[21]      Second, on the morning of Tuesday 3 June when the case called in court, Mr Smith stated that the widow’s claim “was to have been the most complicated part of the case.”

[22]      Third, the Auditor did have regard to the fact that life expectancy was not agreed until shortly before the proof.

[23]      Fourth, he abated the fees of counsel on both sides as they were “not within the band of reasonable rates” that he would expect to see charged in “this type of case.”


The legal framework
[24]      In taxing a party and party account, the Auditor’s task is to determine whether the proposed fee is fair and reasonable. A party is of course entitled to challenge his decision. Over the years, a substantial body of case law has developed in this area: see Crossan v Caledonian Railway Co (1902) 5F 187; MacNaughton v MacNaughton 1949 SC 42; Wood v Miller 1960 SC 86; McDonald v Salmond & Others 1999 SC 396; Urquhart v Ayrshire & Arran Health Board 2000 SLT 829; City of Aberdeen Council v W A Fairhurst 2000 SCLR 392; McNair v Wrights Insulation Co Ltd 2003 SLT 1311; Jarvie v Greater Glasgow Primary Care Trust [2006] CSOH 42; and Tods Murray v Arakin (Taxation of Accounts) 2007 SCLR 759.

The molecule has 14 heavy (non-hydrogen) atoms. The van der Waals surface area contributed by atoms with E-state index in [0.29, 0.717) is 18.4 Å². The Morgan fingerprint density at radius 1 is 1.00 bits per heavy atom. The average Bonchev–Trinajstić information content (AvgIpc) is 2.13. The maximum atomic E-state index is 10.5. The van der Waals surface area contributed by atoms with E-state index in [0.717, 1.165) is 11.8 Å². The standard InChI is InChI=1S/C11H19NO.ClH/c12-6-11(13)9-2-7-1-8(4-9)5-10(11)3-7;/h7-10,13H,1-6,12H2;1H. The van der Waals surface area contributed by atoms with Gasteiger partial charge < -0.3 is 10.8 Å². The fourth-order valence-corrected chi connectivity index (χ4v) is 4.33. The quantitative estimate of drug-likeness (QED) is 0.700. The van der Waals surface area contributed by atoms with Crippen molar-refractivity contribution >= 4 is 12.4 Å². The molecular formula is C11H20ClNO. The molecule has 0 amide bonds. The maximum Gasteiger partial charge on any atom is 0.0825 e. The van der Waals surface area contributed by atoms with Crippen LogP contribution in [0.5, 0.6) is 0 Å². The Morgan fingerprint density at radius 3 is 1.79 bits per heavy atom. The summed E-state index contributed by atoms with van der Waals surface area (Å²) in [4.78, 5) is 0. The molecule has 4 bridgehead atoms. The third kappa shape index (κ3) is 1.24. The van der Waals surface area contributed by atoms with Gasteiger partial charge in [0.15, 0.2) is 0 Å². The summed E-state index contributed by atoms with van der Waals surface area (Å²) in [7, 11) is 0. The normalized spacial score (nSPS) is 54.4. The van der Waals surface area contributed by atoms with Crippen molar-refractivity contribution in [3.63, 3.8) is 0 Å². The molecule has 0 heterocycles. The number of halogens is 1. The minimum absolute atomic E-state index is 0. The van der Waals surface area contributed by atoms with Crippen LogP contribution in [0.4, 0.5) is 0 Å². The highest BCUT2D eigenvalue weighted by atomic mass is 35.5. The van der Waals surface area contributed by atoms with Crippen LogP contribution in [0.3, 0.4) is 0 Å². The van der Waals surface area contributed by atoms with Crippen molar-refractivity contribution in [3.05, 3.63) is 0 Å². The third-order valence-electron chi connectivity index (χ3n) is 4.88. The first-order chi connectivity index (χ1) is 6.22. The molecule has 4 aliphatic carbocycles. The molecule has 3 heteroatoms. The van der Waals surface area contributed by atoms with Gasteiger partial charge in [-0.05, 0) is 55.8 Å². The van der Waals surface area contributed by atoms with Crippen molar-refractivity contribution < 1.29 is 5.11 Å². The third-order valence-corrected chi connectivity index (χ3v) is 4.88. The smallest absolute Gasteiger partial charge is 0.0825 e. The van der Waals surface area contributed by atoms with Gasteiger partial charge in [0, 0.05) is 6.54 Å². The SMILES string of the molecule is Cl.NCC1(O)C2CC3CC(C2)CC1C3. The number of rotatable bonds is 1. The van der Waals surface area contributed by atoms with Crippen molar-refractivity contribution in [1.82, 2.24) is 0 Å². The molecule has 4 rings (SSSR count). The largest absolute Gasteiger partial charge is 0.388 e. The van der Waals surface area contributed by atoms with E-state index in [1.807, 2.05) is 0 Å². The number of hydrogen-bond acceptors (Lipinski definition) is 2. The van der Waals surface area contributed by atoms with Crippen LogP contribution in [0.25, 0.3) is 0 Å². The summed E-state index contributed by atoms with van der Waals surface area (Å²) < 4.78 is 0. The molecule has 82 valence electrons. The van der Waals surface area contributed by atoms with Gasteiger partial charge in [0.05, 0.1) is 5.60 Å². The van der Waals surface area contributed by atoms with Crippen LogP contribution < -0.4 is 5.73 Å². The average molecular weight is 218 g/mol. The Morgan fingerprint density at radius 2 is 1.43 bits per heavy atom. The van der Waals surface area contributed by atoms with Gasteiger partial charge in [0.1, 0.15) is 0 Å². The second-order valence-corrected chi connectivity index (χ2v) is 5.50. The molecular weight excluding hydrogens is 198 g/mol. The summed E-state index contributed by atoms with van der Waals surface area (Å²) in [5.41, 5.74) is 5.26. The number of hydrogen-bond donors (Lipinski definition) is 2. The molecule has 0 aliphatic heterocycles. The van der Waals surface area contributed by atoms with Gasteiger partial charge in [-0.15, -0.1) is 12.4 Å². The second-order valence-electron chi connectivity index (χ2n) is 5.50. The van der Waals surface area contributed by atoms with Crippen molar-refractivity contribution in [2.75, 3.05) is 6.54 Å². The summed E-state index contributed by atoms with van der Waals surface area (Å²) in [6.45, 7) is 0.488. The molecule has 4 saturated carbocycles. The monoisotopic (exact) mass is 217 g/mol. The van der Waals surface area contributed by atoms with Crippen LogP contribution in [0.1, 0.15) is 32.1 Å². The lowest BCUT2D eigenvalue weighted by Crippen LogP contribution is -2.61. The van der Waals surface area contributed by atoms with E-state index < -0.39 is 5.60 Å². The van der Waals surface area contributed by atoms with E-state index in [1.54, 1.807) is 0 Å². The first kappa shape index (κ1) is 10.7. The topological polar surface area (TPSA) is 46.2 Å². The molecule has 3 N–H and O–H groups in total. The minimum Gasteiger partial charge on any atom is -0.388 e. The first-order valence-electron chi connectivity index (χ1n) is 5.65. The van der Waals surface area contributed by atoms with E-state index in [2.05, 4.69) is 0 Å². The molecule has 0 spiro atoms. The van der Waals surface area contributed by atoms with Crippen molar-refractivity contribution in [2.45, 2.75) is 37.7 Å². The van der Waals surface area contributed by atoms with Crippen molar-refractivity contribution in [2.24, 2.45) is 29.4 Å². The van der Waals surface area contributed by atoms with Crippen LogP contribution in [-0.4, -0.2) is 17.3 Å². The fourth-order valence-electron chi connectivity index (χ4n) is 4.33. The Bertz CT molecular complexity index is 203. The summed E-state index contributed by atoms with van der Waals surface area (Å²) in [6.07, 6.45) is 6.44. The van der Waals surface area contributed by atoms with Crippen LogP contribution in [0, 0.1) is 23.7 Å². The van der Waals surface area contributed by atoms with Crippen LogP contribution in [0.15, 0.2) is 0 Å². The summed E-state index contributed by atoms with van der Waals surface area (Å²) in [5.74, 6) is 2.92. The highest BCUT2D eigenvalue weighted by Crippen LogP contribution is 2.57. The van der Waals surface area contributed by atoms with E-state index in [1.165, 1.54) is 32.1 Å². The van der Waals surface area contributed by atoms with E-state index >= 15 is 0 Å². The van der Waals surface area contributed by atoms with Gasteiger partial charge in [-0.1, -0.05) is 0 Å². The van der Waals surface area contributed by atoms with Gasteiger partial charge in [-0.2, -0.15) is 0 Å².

[25]      From those authorities I derive the following propositions regarding the respective roles of the Auditor and the court:

a.   The Auditor acts essentially as a valuer.


b.   He is expected to apply his knowledge and experience in carrying out his task of assessing a fair and reasonable fee.


c.   The court will be slow to disturb his decision if he has properly exercised his discretion.


d.   It will not substitute its own views for those of the Auditor.


e.   It will not attempt to tax an account itself.


f.    The court will, however, intervene if the Auditor did not have sufficient materials on which to proceed, or his decision is unreasonable.